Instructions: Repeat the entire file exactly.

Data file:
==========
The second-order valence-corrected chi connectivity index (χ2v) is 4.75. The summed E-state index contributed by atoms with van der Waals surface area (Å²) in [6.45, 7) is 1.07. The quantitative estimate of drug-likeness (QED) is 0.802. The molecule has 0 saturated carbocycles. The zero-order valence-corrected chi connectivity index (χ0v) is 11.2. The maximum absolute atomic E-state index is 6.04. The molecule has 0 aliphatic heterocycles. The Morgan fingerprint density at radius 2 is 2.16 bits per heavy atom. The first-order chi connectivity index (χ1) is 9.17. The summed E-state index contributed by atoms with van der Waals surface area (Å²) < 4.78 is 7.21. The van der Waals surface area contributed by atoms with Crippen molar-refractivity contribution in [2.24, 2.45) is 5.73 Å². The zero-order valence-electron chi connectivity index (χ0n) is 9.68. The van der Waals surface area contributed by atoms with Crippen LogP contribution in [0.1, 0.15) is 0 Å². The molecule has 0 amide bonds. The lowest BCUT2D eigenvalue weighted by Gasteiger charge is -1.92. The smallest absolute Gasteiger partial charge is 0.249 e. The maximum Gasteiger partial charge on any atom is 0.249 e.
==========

The second-order valence-corrected chi connectivity index (χ2v) is 4.75. The summed E-state index contributed by atoms with van der Waals surface area (Å²) in [6.45, 7) is 1.07. The quantitative estimate of drug-likeness (QED) is 0.802. The molecule has 0 saturated carbocycles. The zero-order valence-corrected chi connectivity index (χ0v) is 11.2. The maximum absolute atomic E-state index is 6.04. The molecule has 0 aliphatic heterocycles. The Morgan fingerprint density at radius 2 is 2.16 bits per heavy atom. The first-order chi connectivity index (χ1) is 9.17. The summed E-state index contributed by atoms with van der Waals surface area (Å²) < 4.78 is 7.21. The van der Waals surface area contributed by atoms with Crippen molar-refractivity contribution in [2.24, 2.45) is 5.73 Å². The zero-order valence-electron chi connectivity index (χ0n) is 9.68. The van der Waals surface area contributed by atoms with Crippen LogP contribution in [0.1, 0.15) is 0 Å². The molecule has 0 amide bonds. The lowest BCUT2D eigenvalue weighted by Gasteiger charge is -1.92. The smallest absolute Gasteiger partial charge is 0.249 e. The maximum Gasteiger partial charge on any atom is 0.249 e.